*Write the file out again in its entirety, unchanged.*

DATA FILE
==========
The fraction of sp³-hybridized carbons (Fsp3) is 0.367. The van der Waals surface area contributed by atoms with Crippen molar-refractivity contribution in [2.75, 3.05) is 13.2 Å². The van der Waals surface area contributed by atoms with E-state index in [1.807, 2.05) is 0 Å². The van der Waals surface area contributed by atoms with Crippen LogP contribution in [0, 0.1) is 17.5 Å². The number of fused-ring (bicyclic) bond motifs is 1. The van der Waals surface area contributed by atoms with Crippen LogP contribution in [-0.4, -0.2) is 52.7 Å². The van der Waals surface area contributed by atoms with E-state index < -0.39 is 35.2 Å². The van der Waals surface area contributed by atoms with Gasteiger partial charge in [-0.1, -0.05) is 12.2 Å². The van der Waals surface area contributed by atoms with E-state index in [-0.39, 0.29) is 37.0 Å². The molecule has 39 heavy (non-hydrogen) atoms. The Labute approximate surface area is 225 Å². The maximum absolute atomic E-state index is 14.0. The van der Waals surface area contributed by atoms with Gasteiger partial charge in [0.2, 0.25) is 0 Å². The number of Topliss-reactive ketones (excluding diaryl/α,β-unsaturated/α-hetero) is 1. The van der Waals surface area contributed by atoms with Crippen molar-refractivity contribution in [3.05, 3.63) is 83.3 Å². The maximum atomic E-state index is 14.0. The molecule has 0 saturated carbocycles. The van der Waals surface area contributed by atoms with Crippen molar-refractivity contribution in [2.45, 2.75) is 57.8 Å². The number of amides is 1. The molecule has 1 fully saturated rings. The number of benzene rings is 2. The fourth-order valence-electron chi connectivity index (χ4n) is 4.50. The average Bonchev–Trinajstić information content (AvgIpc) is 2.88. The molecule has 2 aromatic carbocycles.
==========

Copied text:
The fraction of sp³-hybridized carbons (Fsp3) is 0.367. The van der Waals surface area contributed by atoms with Crippen molar-refractivity contribution in [2.75, 3.05) is 13.2 Å². The van der Waals surface area contributed by atoms with E-state index in [1.807, 2.05) is 0 Å². The van der Waals surface area contributed by atoms with Crippen LogP contribution in [0, 0.1) is 17.5 Å². The number of fused-ring (bicyclic) bond motifs is 1. The van der Waals surface area contributed by atoms with Crippen LogP contribution in [-0.4, -0.2) is 52.7 Å². The van der Waals surface area contributed by atoms with E-state index < -0.39 is 35.2 Å². The van der Waals surface area contributed by atoms with Gasteiger partial charge in [-0.1, -0.05) is 12.2 Å². The van der Waals surface area contributed by atoms with E-state index in [-0.39, 0.29) is 37.0 Å². The molecule has 39 heavy (non-hydrogen) atoms. The Labute approximate surface area is 225 Å². The maximum absolute atomic E-state index is 14.0. The van der Waals surface area contributed by atoms with Gasteiger partial charge in [0.2, 0.25) is 0 Å². The number of Topliss-reactive ketones (excluding diaryl/α,β-unsaturated/α-hetero) is 1. The van der Waals surface area contributed by atoms with Crippen molar-refractivity contribution in [3.05, 3.63) is 83.3 Å². The maximum atomic E-state index is 14.0. The molecule has 0 saturated carbocycles. The van der Waals surface area contributed by atoms with Crippen molar-refractivity contribution in [2.45, 2.75) is 57.8 Å². The number of amides is 1. The molecule has 1 fully saturated rings. The number of benzene rings is 2. The fourth-order valence-electron chi connectivity index (χ4n) is 4.50. The average Bonchev–Trinajstić information content (AvgIpc) is 2.88. The molecule has 2 aromatic carbocycles.